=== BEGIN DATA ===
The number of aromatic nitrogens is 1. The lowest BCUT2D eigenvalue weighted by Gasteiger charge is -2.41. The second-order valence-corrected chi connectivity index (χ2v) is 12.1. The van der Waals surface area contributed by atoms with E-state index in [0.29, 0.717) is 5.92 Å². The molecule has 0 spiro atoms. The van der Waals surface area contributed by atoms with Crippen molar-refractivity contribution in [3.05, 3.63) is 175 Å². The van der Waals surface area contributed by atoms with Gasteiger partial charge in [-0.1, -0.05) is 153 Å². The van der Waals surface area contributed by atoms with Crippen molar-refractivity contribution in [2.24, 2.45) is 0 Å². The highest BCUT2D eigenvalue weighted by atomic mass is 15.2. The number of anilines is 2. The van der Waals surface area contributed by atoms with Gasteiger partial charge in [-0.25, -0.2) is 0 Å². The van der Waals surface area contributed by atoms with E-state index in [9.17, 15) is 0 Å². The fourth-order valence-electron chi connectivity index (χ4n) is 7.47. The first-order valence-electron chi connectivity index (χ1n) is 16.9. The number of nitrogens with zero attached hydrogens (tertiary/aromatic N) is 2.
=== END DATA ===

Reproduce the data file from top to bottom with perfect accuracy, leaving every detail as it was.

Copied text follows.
The number of aromatic nitrogens is 1. The lowest BCUT2D eigenvalue weighted by Gasteiger charge is -2.41. The second-order valence-corrected chi connectivity index (χ2v) is 12.1. The van der Waals surface area contributed by atoms with E-state index in [0.29, 0.717) is 5.92 Å². The molecule has 0 spiro atoms. The van der Waals surface area contributed by atoms with Crippen molar-refractivity contribution in [3.05, 3.63) is 175 Å². The van der Waals surface area contributed by atoms with Gasteiger partial charge in [-0.1, -0.05) is 153 Å². The van der Waals surface area contributed by atoms with Crippen molar-refractivity contribution in [2.24, 2.45) is 0 Å². The highest BCUT2D eigenvalue weighted by atomic mass is 15.2. The number of anilines is 2. The van der Waals surface area contributed by atoms with Gasteiger partial charge in [-0.25, -0.2) is 0 Å². The van der Waals surface area contributed by atoms with E-state index in [9.17, 15) is 0 Å². The fourth-order valence-electron chi connectivity index (χ4n) is 7.47. The first-order valence-electron chi connectivity index (χ1n) is 16.9. The number of nitrogens with zero attached hydrogens (tertiary/aromatic N) is 2.